Saint Patrick's Day (March 17) is the Irish feast day which celebrates Saint Patrick (386-461), the patron saint of Ireland. It is a legal holiday in the Republic of Ireland, Northern Ireland, the overseas territory of Montserrat and the Canadian province of Newfoundland and Labrador. It is celebrated worldwide by the Irish and those of Irish descent. A major st patricks day parade takes place in Dublin and in most other Irish towns and villages. The largest st patricks day parade of recent years has been held in Dublin, New York City, Manchester, and Savannah. Parades also take place in other places, including London, Paris, Rome, Munich, Moscow, Beijing, Hong Kong, Singapore, Copenhagen and throughout the Americas.
As well as being a celebration of Irish culture, St. Patrick's Day is a Christian festival celebrated in the Roman Catholic Church, the Church of Ireland and some other denominations. However, as a Christian festival, St. Patrick's Day sometimes is required to give way to a more important feast. The day always falls in the season of Lent, and it may fall in Holy Week. In church calendars, though rarely in secular ones, if St. Patrick's Day falls on a Sunday, it is moved to the following Monday. If it falls in Holy Week, it is moved to the second Monday after Easter. In Ireland it is traditional that those observing a lenten fast may break it for the duration of St. Patrick's Day.
A few words about st patricks day history of celebration. st patricks day parade in Ireland date from the late 19th century, originating in the growing sense of nationalism of the period.The first st patricks day parade was held in 1996, and was celebrated only on the day. In 1997, it became a three day event, and since 2000 has been a 4 day event. The most recent Festivals have encompassed spectacular fireworks displays (Skyfest), open-air music, street theatre and the traditional parade.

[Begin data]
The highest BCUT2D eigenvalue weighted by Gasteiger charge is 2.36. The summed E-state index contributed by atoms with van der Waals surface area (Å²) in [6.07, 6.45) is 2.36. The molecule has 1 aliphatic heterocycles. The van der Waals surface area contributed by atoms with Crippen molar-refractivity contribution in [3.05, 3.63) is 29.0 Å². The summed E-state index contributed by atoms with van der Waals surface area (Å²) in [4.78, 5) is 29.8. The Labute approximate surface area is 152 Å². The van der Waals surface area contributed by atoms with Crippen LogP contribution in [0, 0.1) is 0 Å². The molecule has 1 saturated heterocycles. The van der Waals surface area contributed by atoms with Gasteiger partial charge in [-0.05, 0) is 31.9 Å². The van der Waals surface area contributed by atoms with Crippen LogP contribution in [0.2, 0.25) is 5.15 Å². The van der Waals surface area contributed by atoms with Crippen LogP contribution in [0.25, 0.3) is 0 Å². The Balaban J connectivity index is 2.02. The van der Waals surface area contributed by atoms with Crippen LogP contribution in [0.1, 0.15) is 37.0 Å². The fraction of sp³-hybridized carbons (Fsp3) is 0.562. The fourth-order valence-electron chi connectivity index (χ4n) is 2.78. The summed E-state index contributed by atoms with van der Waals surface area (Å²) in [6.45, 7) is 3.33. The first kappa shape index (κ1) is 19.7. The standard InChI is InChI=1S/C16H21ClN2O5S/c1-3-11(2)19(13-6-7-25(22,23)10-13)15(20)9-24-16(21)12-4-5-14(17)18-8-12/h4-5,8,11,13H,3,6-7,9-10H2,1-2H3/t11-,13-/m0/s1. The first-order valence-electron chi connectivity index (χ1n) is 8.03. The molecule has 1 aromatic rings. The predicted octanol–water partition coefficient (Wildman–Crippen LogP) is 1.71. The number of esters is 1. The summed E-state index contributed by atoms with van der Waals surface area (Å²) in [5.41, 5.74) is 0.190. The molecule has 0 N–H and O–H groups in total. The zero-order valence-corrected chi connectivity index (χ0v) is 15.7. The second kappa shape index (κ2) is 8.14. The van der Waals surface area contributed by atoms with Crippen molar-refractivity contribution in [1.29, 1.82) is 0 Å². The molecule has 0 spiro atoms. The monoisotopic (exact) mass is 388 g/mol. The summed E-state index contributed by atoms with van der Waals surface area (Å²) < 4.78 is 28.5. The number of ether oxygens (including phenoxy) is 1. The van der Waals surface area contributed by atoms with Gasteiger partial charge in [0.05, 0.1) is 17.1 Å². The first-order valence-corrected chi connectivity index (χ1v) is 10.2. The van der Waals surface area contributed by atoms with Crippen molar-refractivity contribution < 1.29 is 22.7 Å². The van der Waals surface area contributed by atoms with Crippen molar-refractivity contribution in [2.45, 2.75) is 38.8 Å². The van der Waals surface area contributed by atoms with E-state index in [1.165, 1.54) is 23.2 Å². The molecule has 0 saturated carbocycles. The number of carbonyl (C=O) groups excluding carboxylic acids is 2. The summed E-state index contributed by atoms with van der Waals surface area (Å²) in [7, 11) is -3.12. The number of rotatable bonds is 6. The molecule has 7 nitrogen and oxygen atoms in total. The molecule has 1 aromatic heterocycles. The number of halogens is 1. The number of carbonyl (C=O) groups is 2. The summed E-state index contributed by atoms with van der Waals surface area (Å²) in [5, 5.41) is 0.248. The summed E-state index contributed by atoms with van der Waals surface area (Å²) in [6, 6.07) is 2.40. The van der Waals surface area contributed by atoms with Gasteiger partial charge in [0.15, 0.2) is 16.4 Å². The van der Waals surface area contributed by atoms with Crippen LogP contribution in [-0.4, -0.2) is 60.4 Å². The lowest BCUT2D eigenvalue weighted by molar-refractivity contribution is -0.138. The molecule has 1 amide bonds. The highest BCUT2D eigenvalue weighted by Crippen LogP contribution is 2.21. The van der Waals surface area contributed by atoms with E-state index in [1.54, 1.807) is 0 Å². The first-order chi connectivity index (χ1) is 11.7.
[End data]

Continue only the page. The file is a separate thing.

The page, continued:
The topic of the 2004 year St. Patrick's Symposium was "Talking Irish," during which the nature of Irish identity, economic success and the future was discussed. Since 1996, there has been a greater emphasis on celebrating and projecting a fluid and inclusive notion of 'Irishness' rather than a fixed identity based around traditional religious or ethnic allegiance. Nevertheless, many Irish people still wear a bunch of shamrock on their lapels or caps on this day, while children wear tri-colour (green, white and orange) badges. Girls traditionally wore green ribbons in their hair (many still do).
The biggest celebrations in Ireland outside Dublin are in Downpatrick, where Saint Patrick was buried following his death on March 17, 461. In Downpatrick in 2004, according to Down District Council, the parade, during the week-long St. Patrick's Festival, had over 2000 participants and 82 floats, bands and performers. The parade was watched by over 30,000 people.
Although celebrated by the Church of Ireland as a Christian festival, St. Patrick's Day as a celebration of Irish culture is rarely acknowledged by British loyalists in Northern Ireland, who consider it a republican festival. Belfast City Council recently agreed to give some funding to its parade for the first time. Previously the parade was privately funded.